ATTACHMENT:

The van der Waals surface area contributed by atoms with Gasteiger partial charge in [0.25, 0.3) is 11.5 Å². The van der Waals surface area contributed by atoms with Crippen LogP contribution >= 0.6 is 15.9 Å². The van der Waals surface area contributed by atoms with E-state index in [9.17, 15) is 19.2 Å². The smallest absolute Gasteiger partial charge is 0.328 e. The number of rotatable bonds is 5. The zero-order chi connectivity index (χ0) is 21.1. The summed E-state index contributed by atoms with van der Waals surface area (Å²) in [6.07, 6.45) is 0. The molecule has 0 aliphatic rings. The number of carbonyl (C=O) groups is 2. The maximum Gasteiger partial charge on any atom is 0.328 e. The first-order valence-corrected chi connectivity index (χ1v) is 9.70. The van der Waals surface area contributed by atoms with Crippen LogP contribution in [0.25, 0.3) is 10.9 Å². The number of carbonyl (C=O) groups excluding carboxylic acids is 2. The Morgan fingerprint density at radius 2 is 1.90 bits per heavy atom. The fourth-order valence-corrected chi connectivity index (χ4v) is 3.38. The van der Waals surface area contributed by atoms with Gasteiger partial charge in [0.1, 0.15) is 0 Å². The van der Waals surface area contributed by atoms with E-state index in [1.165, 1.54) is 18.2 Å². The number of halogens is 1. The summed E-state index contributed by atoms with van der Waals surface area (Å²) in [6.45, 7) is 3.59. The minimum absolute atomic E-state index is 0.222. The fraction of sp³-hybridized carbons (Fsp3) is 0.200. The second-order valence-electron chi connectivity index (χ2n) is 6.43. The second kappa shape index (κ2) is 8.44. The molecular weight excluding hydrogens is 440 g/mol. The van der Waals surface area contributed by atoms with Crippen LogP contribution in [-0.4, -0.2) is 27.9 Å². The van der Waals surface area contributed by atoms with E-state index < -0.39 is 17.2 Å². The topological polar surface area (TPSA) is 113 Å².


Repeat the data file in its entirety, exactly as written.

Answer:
The van der Waals surface area contributed by atoms with Gasteiger partial charge in [0.25, 0.3) is 11.5 Å². The van der Waals surface area contributed by atoms with Crippen LogP contribution >= 0.6 is 15.9 Å². The van der Waals surface area contributed by atoms with E-state index in [9.17, 15) is 19.2 Å². The smallest absolute Gasteiger partial charge is 0.328 e. The number of rotatable bonds is 5. The zero-order chi connectivity index (χ0) is 21.1. The summed E-state index contributed by atoms with van der Waals surface area (Å²) in [6.07, 6.45) is 0. The molecule has 0 aliphatic rings. The number of carbonyl (C=O) groups is 2. The maximum Gasteiger partial charge on any atom is 0.328 e. The first-order valence-corrected chi connectivity index (χ1v) is 9.70. The van der Waals surface area contributed by atoms with Crippen LogP contribution in [0.25, 0.3) is 10.9 Å². The number of carbonyl (C=O) groups excluding carboxylic acids is 2. The Morgan fingerprint density at radius 2 is 1.90 bits per heavy atom. The fourth-order valence-corrected chi connectivity index (χ4v) is 3.38. The van der Waals surface area contributed by atoms with Gasteiger partial charge in [0.1, 0.15) is 0 Å². The van der Waals surface area contributed by atoms with E-state index in [1.165, 1.54) is 18.2 Å². The number of halogens is 1. The summed E-state index contributed by atoms with van der Waals surface area (Å²) in [6.45, 7) is 3.59. The minimum absolute atomic E-state index is 0.222. The fraction of sp³-hybridized carbons (Fsp3) is 0.200. The second-order valence-electron chi connectivity index (χ2n) is 6.43. The second kappa shape index (κ2) is 8.44. The molecular weight excluding hydrogens is 440 g/mol. The van der Waals surface area contributed by atoms with Crippen LogP contribution in [-0.4, -0.2) is 27.9 Å². The van der Waals surface area contributed by atoms with E-state index < -0.39 is 17.2 Å². The topological polar surface area (TPSA) is 113 Å².